Craig and I met at our best friends’ wedding in 2000. My best friend from high school married Craig’s best friend from high school and we were paired up in their wedding. When I first saw Craig, I didn’t like him. He was blonde, tan and looked like the kind of guy that would have made fun of me in high school. (See photographic proof.) I knew he liked hunting, cars and biking. He was the complete opposite of me, and I figured I just had to tolerate him for the wedding. He was in the Air Force and stationed in Florida, so I never had to see him again.
After the wedding we ended up spending the week together. I had never met anyone so laid back or positive about life. I always thought I needed someone just like me, but what I really needed was someone who was everything I am not.
Craig went back to Florida and returned in fall of 2000. We connected again and were married in 2003. Our cats and dog are our beloved children. We live in an old Victorian house that we say we’re renovating, but that’s just an excuse for the constant mess. I grew up in the Chicago suburbs and always wanted to return, but I’ve gone Green Acres and live in the middle of nowhere.
In 2008, we helped our friends from that wedding, Pastor Brent and Sarah Weide, start Freedom Fellowship Church in Jackson, Wisconsin. We worked together on the worship team, accounting and any day to day items needed to help the church function. Freedom Fellowship remains our home church when we’re not in the Dells.
For starters, I can’t stand talking about myself (or writing, either), but I’ve got to say something, so here goes:
I’ve always liked racing. My first in-person racing experience happened somewhere near Wenatchee, WA, when my nuclear family was out to visit extended family that lived there. I was about 10. My great-uncle was on the pit crew of what happened to be the feature race winner the night we were at the track. I learned a very important lesson that night: RACING IS EXPENSIVE. He told me what the payout for winning was. I can’t remember what it was, and the exact amount is irrelevant at this point, but it was A LOT of money in my ten year old mind, and I exclaimed that. He then told me how much it was going to cost to rebuild the engine after it was torn down for inspection. When the number he told me was double the winnings, it took a good while to pick my jaw back up off of the floor!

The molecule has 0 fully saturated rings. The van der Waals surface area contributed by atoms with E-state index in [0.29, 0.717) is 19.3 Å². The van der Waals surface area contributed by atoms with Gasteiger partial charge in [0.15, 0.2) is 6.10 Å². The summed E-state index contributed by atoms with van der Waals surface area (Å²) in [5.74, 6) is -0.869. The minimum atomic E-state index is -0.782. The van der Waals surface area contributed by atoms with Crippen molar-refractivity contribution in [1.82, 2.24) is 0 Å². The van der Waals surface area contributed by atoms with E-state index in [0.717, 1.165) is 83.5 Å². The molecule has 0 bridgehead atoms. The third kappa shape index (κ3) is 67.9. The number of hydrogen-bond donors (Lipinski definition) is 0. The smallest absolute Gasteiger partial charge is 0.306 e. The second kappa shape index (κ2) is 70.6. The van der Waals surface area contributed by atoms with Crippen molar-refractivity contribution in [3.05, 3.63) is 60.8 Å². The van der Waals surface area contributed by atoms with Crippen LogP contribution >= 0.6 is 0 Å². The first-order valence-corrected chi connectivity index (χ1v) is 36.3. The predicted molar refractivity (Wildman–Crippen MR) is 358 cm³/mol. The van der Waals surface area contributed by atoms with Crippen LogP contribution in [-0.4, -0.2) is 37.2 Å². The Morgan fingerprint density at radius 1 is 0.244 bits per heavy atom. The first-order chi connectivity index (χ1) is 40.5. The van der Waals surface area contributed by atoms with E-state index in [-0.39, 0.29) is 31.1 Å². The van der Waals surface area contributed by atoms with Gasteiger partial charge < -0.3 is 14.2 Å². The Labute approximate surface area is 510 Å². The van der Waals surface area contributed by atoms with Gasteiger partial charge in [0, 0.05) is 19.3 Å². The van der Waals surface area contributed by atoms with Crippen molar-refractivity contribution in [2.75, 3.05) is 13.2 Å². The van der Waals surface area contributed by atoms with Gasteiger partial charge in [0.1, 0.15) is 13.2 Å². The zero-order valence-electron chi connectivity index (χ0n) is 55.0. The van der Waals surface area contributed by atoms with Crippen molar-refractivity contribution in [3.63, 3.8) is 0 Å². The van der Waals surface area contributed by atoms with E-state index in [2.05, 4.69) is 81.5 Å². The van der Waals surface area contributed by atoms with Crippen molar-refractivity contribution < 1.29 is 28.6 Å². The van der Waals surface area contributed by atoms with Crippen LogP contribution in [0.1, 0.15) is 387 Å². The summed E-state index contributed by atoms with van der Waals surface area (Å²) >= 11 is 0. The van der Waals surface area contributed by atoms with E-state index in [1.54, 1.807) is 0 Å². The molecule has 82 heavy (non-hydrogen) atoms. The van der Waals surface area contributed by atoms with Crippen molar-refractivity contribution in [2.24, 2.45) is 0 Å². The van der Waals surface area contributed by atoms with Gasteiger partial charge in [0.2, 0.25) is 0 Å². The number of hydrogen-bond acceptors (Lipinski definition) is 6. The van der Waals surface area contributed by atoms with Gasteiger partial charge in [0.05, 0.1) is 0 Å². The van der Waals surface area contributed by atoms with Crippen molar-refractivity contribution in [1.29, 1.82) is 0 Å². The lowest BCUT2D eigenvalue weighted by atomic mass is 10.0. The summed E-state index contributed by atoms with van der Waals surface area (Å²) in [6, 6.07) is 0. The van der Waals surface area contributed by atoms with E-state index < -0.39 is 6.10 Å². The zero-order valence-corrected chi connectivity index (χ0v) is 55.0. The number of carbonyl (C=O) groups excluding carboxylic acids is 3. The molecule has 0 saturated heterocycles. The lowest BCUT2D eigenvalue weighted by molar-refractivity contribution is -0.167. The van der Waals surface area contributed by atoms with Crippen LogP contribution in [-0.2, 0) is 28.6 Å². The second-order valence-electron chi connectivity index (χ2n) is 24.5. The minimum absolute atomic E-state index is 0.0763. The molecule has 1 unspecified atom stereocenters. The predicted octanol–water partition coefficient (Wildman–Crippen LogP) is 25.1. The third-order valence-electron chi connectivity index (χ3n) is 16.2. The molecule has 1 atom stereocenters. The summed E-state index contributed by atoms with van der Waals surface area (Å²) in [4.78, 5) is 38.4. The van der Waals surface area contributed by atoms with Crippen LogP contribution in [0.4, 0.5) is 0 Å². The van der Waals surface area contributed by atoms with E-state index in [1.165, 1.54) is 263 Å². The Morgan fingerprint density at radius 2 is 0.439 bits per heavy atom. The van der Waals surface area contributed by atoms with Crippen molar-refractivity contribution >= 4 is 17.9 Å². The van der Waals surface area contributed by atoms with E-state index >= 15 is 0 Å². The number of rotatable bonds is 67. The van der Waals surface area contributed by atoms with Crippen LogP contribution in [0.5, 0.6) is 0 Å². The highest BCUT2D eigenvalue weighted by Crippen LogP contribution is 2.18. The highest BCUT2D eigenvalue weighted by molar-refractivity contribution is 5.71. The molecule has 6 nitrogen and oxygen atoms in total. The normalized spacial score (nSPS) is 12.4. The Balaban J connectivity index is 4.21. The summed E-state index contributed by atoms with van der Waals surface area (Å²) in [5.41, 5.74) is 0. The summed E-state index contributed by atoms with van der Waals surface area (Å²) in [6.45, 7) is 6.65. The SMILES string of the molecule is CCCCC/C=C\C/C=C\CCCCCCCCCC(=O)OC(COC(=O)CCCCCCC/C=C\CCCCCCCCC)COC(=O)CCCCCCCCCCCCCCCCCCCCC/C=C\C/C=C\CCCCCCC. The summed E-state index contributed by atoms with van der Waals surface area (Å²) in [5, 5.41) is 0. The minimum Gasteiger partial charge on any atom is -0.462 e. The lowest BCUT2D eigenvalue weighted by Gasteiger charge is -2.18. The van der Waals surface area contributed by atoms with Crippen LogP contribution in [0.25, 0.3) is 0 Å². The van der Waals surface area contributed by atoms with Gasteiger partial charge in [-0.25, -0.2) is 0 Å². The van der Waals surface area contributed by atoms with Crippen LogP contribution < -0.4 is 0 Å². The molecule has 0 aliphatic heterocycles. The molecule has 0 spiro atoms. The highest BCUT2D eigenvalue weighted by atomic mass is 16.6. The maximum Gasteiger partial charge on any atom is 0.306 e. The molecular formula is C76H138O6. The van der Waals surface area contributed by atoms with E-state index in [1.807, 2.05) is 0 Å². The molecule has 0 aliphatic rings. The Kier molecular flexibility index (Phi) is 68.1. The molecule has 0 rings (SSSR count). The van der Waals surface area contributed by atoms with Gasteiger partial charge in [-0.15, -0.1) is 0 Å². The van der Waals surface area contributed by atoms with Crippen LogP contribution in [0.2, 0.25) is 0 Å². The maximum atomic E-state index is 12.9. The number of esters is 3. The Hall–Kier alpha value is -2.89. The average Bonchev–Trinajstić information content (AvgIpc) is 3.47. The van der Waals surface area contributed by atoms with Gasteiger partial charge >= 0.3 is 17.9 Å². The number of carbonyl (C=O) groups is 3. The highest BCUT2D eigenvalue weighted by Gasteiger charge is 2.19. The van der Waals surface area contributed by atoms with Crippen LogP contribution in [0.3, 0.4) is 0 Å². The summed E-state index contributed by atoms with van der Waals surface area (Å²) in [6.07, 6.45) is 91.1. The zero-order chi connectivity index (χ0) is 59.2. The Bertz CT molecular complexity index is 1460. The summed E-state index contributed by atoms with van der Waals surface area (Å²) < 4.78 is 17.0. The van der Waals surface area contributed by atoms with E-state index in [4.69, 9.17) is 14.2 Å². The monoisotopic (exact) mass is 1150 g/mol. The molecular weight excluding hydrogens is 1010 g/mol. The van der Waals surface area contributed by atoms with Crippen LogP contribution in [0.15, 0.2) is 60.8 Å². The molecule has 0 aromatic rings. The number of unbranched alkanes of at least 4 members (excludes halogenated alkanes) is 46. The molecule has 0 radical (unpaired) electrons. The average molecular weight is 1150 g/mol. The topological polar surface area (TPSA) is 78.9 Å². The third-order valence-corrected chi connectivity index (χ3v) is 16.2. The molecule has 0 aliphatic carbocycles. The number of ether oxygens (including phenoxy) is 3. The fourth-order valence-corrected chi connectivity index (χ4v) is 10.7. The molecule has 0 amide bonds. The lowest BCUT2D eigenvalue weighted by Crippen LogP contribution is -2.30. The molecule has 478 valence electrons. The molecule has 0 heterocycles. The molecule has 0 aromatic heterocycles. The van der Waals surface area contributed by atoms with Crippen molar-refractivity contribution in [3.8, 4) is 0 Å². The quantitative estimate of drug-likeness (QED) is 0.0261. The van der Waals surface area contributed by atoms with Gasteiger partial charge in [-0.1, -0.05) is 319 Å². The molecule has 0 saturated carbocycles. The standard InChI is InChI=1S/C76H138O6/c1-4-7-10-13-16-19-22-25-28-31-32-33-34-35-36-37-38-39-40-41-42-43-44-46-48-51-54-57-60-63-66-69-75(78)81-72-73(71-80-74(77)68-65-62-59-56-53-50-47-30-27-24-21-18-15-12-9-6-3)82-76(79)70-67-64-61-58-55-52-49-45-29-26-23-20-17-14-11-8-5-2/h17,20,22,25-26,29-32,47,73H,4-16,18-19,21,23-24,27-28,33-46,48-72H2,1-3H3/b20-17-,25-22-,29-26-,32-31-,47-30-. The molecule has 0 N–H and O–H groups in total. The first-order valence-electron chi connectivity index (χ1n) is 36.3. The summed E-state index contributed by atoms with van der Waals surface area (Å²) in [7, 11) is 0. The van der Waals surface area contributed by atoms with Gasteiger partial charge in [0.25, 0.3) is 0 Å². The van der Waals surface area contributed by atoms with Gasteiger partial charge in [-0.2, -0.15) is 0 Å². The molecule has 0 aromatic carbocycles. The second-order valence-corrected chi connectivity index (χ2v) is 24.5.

Growing up, I was always a tinkerer: pulling everything in the house apart to see how it worked; and I usually got things back together in working order, too! So when I discovered RC race cars, I got to combine two things that I enjoyed, tinkering AND watching things go fast! That lasted until I got to drive real cars. I’ve driven a lot of cars really fast, and I truly am lucky to be alive because that was never on a race track and almost always in cars that shouldn’t have been going the speeds I would take them. I’m also lucky that I’ve only received a few speeding tickets, which coincidentally, I’ve gotten only when I had no intention of speeding in the first place! I’ve also always enjoyed high speed thrill rides.